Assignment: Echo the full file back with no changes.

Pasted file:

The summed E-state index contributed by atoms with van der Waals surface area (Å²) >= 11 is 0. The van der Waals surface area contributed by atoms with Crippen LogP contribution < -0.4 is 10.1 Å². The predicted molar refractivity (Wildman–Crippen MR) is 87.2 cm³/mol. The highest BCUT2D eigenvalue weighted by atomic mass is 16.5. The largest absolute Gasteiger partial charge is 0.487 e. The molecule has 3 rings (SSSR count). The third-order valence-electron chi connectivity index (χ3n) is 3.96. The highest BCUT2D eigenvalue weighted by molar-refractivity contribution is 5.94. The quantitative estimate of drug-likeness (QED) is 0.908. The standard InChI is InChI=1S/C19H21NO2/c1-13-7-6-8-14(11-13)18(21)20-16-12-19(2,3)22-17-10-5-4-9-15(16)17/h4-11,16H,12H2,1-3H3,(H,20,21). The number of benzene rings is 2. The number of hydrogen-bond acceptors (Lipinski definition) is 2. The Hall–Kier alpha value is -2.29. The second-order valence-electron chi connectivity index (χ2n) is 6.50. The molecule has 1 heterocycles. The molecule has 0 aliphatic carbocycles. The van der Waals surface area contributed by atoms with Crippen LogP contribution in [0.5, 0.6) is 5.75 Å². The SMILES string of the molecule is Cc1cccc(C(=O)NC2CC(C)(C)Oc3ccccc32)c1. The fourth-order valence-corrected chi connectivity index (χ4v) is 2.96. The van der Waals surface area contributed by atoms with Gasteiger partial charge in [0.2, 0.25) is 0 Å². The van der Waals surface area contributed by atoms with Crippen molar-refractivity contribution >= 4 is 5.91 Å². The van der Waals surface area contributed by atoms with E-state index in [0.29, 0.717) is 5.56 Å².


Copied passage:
The summed E-state index contributed by atoms with van der Waals surface area (Å²) >= 11 is 0. The van der Waals surface area contributed by atoms with Crippen LogP contribution < -0.4 is 10.1 Å². The predicted molar refractivity (Wildman–Crippen MR) is 87.2 cm³/mol. The highest BCUT2D eigenvalue weighted by atomic mass is 16.5. The largest absolute Gasteiger partial charge is 0.487 e. The molecule has 3 rings (SSSR count). The third-order valence-electron chi connectivity index (χ3n) is 3.96. The highest BCUT2D eigenvalue weighted by molar-refractivity contribution is 5.94. The quantitative estimate of drug-likeness (QED) is 0.908. The standard InChI is InChI=1S/C19H21NO2/c1-13-7-6-8-14(11-13)18(21)20-16-12-19(2,3)22-17-10-5-4-9-15(16)17/h4-11,16H,12H2,1-3H3,(H,20,21). The number of benzene rings is 2. The number of hydrogen-bond acceptors (Lipinski definition) is 2. The Hall–Kier alpha value is -2.29. The second-order valence-electron chi connectivity index (χ2n) is 6.50. The molecule has 1 heterocycles. The molecule has 0 aliphatic carbocycles. The van der Waals surface area contributed by atoms with Crippen LogP contribution in [0.5, 0.6) is 5.75 Å². The SMILES string of the molecule is Cc1cccc(C(=O)NC2CC(C)(C)Oc3ccccc32)c1. The fourth-order valence-corrected chi connectivity index (χ4v) is 2.96. The van der Waals surface area contributed by atoms with Gasteiger partial charge in [0.2, 0.25) is 0 Å². The van der Waals surface area contributed by atoms with Crippen molar-refractivity contribution >= 4 is 5.91 Å². The van der Waals surface area contributed by atoms with E-state index in [0.29, 0.717) is 5.56 Å².